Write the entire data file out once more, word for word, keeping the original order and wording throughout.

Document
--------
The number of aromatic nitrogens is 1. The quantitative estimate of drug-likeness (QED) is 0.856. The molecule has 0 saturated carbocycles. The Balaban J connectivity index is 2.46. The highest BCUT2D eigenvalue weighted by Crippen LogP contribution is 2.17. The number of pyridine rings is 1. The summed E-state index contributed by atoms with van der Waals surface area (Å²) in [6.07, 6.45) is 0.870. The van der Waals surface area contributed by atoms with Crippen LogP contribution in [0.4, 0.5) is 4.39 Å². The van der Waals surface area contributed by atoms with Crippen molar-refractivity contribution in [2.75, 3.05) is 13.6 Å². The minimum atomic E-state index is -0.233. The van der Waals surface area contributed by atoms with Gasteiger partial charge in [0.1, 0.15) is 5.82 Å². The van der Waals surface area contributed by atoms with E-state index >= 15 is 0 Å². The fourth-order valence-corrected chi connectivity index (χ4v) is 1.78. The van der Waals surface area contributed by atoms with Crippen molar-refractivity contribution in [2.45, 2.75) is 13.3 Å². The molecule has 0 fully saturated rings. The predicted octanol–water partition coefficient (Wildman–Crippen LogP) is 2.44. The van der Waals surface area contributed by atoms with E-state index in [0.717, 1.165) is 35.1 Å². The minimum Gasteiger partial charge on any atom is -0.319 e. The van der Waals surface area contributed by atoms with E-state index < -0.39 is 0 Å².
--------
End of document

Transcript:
The number of aromatic nitrogens is 1. The quantitative estimate of drug-likeness (QED) is 0.856. The molecule has 0 saturated carbocycles. The Balaban J connectivity index is 2.46. The highest BCUT2D eigenvalue weighted by Crippen LogP contribution is 2.17. The number of pyridine rings is 1. The summed E-state index contributed by atoms with van der Waals surface area (Å²) in [6.07, 6.45) is 0.870. The van der Waals surface area contributed by atoms with Crippen LogP contribution in [0.4, 0.5) is 4.39 Å². The van der Waals surface area contributed by atoms with Crippen molar-refractivity contribution in [2.75, 3.05) is 13.6 Å². The minimum atomic E-state index is -0.233. The van der Waals surface area contributed by atoms with Gasteiger partial charge in [0.1, 0.15) is 5.82 Å². The van der Waals surface area contributed by atoms with E-state index >= 15 is 0 Å². The fourth-order valence-corrected chi connectivity index (χ4v) is 1.78. The van der Waals surface area contributed by atoms with Crippen molar-refractivity contribution in [2.45, 2.75) is 13.3 Å². The molecule has 0 fully saturated rings. The predicted octanol–water partition coefficient (Wildman–Crippen LogP) is 2.44. The van der Waals surface area contributed by atoms with E-state index in [0.717, 1.165) is 35.1 Å². The minimum Gasteiger partial charge on any atom is -0.319 e. The van der Waals surface area contributed by atoms with E-state index < -0.39 is 0 Å².